Infectious Grooves / Cyco Miko
Funk It Up & Punk It Up: Live In France ’95
Grey-haired punks, a Ramones sticker on the back of a Cadillac Escalade, and respectable middle aged middle managers with barbed wire tattoos under their Merona shirts — it is a stranger new century. One of the punk bands that got heavy MTV rotation back in the stone ages was Suicidal Tendencies and their great comment on parental misunderstanding “Institutionalized.” Founder and sole remaining member Mike Muir shifted gears a bit and performed as Cyco Miko for a few years, and also pulled together a modern super group called Infectious Grooves. Where did “Cyco Miko” come from? It’s his high school nickname — Psycho Mike-o. Get it? Huh? Yeah, I don’t either. Back in 1995, Cyco and Infectious toured France and 15 years later they got around to sending us this double CD. Why it took this long to release is one of those rock ‘n’ roll mysteries someone will write a PhD thesis on someday.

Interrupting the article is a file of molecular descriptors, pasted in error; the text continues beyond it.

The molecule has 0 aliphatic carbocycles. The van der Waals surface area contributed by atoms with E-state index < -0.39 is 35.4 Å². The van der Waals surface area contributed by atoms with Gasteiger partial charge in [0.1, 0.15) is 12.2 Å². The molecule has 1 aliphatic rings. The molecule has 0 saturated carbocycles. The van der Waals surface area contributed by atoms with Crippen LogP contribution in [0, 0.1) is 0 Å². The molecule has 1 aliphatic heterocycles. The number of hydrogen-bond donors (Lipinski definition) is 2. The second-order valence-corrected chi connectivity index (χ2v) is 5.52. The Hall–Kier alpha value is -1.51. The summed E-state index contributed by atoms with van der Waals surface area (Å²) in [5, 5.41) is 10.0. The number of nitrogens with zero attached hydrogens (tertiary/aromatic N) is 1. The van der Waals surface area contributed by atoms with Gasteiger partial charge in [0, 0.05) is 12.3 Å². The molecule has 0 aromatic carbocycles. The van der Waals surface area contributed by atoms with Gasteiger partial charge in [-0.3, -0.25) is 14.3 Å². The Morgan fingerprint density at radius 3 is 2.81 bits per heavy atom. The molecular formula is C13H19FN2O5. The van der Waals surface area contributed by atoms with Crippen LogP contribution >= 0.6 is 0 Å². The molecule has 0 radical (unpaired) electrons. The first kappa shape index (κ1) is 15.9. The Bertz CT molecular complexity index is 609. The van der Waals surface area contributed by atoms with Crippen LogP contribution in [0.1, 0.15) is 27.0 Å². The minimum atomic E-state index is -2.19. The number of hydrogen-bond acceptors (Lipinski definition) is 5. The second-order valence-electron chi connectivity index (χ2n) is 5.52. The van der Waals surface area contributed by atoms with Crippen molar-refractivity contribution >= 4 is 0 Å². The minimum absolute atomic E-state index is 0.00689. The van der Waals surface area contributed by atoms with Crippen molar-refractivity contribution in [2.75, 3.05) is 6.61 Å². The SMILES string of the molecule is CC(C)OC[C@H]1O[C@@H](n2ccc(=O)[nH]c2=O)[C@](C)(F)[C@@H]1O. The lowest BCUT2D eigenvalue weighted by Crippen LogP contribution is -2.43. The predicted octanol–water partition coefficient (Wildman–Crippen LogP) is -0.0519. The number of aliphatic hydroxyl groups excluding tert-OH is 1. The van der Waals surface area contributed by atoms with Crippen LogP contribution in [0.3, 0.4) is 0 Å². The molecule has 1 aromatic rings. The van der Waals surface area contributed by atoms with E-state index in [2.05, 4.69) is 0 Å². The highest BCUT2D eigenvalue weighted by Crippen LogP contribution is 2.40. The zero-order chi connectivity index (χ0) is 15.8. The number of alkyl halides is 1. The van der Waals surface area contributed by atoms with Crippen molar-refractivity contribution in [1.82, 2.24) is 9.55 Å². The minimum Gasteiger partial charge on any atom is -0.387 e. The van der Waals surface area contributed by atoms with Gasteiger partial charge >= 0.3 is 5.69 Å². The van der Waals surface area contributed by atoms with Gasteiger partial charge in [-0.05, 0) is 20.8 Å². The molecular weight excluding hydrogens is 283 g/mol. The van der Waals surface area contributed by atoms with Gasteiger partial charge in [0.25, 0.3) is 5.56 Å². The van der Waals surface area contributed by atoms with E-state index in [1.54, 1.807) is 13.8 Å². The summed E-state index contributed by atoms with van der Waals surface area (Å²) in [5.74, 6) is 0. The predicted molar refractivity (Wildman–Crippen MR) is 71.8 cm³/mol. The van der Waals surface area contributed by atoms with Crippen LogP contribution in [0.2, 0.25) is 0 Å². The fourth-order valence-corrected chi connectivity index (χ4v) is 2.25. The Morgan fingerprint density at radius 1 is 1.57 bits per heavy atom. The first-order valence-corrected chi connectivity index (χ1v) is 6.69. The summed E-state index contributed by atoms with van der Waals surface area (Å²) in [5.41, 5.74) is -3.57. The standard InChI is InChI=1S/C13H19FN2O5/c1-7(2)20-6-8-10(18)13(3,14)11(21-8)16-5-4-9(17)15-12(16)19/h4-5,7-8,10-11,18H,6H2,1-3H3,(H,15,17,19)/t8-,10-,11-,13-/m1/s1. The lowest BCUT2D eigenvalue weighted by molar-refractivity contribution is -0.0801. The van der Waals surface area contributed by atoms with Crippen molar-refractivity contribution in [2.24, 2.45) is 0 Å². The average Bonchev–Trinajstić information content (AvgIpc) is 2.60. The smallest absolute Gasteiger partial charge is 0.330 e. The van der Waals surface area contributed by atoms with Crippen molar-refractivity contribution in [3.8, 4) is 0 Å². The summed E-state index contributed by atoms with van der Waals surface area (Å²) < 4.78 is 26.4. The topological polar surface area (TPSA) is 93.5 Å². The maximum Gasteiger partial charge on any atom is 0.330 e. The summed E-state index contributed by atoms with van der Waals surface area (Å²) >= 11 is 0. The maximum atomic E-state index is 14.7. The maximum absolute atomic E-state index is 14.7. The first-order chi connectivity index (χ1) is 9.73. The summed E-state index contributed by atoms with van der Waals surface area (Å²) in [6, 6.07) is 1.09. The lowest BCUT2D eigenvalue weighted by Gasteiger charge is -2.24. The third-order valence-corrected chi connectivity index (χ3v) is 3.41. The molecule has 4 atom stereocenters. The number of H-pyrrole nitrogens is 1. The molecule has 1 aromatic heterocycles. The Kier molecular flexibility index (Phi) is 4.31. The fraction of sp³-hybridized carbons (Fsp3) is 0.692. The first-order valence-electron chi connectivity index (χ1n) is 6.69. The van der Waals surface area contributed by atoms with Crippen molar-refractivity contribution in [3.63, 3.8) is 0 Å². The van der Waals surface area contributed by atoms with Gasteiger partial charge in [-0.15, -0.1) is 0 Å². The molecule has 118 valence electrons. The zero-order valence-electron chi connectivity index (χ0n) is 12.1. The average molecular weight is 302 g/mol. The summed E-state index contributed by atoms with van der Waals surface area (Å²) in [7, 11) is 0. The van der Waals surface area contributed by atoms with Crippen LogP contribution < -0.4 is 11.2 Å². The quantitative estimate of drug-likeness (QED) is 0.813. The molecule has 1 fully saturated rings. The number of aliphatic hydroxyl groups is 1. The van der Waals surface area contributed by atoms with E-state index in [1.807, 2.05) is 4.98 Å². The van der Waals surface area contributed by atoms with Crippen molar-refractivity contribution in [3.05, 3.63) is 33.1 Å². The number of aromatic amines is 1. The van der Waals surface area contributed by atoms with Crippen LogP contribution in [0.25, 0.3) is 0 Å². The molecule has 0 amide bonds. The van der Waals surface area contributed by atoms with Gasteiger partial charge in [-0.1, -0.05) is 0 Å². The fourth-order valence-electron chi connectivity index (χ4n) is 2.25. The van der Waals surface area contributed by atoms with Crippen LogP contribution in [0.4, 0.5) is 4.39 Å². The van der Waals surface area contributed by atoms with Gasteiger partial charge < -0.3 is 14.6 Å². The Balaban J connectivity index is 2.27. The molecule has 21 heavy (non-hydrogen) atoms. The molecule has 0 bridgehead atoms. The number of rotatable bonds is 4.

The music is fast, vicious, and very similar to the original Suicidal Tendencies sound. Miko wraps his possibly balding head with a doo rag, but his vocals are right up there with his best early stuff. There are great punk titles like “FUBAR” and “I Love Destruction,” and the backing band rips the sidewalk like a skate punk without a helmet or knee pads. The crowd is 100% behind him and despite the bad rap we give the French, it’s clear they appreciate fine art, whether on canvas or on a thrash punk stage. Disc 2 features the Infectious Grooves performance, which is a little slower and bluesier than Cyco Miko’s. Members of Jane’s Addiction (Stephen Perkins), Excel (Adam Siegel), and Metallica (Robert Trujillo) make this sound more like a heavy metal show than a punk event. Here we find the vocals buried under the guitars, song titles are more complex and less strident (“Turtle Wax,” “Boom Boom Boom”), but the audience is still turned up to 11. While not as crisp as studio recordings, these two concerts are still completely listenable and a good look at where people go after fads and media spit them out. These guys were, are, and will likely remain some of the best thrash around.